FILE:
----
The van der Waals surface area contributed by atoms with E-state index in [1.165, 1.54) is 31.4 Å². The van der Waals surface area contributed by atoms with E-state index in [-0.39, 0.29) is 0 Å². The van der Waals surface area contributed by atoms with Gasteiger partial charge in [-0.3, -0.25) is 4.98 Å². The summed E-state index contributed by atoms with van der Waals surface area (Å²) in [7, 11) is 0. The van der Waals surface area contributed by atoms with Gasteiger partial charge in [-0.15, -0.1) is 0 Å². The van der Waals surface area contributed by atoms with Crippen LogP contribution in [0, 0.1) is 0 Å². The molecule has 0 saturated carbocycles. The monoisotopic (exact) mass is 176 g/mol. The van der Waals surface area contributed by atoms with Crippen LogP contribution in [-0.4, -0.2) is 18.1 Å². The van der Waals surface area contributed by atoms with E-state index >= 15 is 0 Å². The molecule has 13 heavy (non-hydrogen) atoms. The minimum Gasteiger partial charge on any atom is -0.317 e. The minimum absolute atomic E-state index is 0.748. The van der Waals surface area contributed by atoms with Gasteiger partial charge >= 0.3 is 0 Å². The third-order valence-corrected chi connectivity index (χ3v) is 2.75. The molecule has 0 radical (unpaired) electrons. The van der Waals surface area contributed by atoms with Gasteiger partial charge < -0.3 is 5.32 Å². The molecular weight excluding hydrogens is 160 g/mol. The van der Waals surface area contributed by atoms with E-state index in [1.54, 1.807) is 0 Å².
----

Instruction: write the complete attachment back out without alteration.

The van der Waals surface area contributed by atoms with E-state index in [1.165, 1.54) is 31.4 Å². The van der Waals surface area contributed by atoms with E-state index in [-0.39, 0.29) is 0 Å². The van der Waals surface area contributed by atoms with Gasteiger partial charge in [-0.3, -0.25) is 4.98 Å². The summed E-state index contributed by atoms with van der Waals surface area (Å²) in [7, 11) is 0. The van der Waals surface area contributed by atoms with Gasteiger partial charge in [-0.15, -0.1) is 0 Å². The van der Waals surface area contributed by atoms with Crippen LogP contribution in [0, 0.1) is 0 Å². The molecule has 0 saturated carbocycles. The monoisotopic (exact) mass is 176 g/mol. The van der Waals surface area contributed by atoms with Crippen LogP contribution in [-0.4, -0.2) is 18.1 Å². The van der Waals surface area contributed by atoms with E-state index >= 15 is 0 Å². The molecule has 13 heavy (non-hydrogen) atoms. The minimum Gasteiger partial charge on any atom is -0.317 e. The minimum absolute atomic E-state index is 0.748. The van der Waals surface area contributed by atoms with Gasteiger partial charge >= 0.3 is 0 Å². The third-order valence-corrected chi connectivity index (χ3v) is 2.75. The molecule has 0 radical (unpaired) electrons. The van der Waals surface area contributed by atoms with Gasteiger partial charge < -0.3 is 5.32 Å². The molecular weight excluding hydrogens is 160 g/mol. The van der Waals surface area contributed by atoms with E-state index in [1.54, 1.807) is 0 Å².